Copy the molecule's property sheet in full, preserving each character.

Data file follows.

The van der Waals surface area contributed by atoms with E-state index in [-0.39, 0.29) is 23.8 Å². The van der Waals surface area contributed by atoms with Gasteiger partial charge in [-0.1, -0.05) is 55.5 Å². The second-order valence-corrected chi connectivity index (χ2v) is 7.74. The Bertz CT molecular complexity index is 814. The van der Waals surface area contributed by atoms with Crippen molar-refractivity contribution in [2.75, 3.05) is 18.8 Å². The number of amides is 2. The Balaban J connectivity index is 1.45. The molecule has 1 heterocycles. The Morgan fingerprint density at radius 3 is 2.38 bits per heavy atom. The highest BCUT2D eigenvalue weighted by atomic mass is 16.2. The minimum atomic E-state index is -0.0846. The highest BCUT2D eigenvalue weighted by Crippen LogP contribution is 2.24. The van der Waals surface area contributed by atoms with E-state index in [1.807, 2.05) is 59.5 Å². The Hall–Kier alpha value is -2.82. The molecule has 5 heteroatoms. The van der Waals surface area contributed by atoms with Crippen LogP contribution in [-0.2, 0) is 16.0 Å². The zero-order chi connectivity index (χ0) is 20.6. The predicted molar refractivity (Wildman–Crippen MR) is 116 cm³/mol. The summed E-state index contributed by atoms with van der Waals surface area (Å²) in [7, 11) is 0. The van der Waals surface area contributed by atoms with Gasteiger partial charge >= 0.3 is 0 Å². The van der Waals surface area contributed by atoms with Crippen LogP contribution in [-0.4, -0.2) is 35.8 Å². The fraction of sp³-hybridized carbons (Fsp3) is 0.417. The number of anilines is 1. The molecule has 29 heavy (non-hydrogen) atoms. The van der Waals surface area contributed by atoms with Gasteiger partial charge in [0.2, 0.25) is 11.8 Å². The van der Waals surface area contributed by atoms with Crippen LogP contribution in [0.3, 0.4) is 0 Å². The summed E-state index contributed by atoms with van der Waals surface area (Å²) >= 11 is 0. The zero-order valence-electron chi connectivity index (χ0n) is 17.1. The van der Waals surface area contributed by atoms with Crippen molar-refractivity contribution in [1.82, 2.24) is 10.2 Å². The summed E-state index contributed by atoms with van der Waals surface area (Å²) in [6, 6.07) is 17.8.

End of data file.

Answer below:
The van der Waals surface area contributed by atoms with E-state index in [-0.39, 0.29) is 23.8 Å². The van der Waals surface area contributed by atoms with Gasteiger partial charge in [-0.1, -0.05) is 55.5 Å². The second-order valence-corrected chi connectivity index (χ2v) is 7.74. The Bertz CT molecular complexity index is 814. The van der Waals surface area contributed by atoms with Crippen molar-refractivity contribution in [2.75, 3.05) is 18.8 Å². The number of amides is 2. The Balaban J connectivity index is 1.45. The molecule has 1 heterocycles. The Morgan fingerprint density at radius 3 is 2.38 bits per heavy atom. The highest BCUT2D eigenvalue weighted by atomic mass is 16.2. The minimum atomic E-state index is -0.0846. The highest BCUT2D eigenvalue weighted by Crippen LogP contribution is 2.24. The van der Waals surface area contributed by atoms with E-state index in [1.807, 2.05) is 59.5 Å². The Hall–Kier alpha value is -2.82. The molecule has 5 heteroatoms. The van der Waals surface area contributed by atoms with Crippen LogP contribution in [-0.2, 0) is 16.0 Å². The zero-order chi connectivity index (χ0) is 20.6. The predicted molar refractivity (Wildman–Crippen MR) is 116 cm³/mol. The summed E-state index contributed by atoms with van der Waals surface area (Å²) in [7, 11) is 0. The van der Waals surface area contributed by atoms with Gasteiger partial charge >= 0.3 is 0 Å². The van der Waals surface area contributed by atoms with Crippen LogP contribution in [-0.4, -0.2) is 35.8 Å². The fraction of sp³-hybridized carbons (Fsp3) is 0.417. The number of anilines is 1. The molecule has 29 heavy (non-hydrogen) atoms. The van der Waals surface area contributed by atoms with Gasteiger partial charge in [0.2, 0.25) is 11.8 Å². The van der Waals surface area contributed by atoms with Crippen LogP contribution in [0.3, 0.4) is 0 Å². The summed E-state index contributed by atoms with van der Waals surface area (Å²) >= 11 is 0. The zero-order valence-electron chi connectivity index (χ0n) is 17.1. The van der Waals surface area contributed by atoms with Crippen molar-refractivity contribution in [1.82, 2.24) is 10.2 Å². The summed E-state index contributed by atoms with van der Waals surface area (Å²) in [6, 6.07) is 17.8.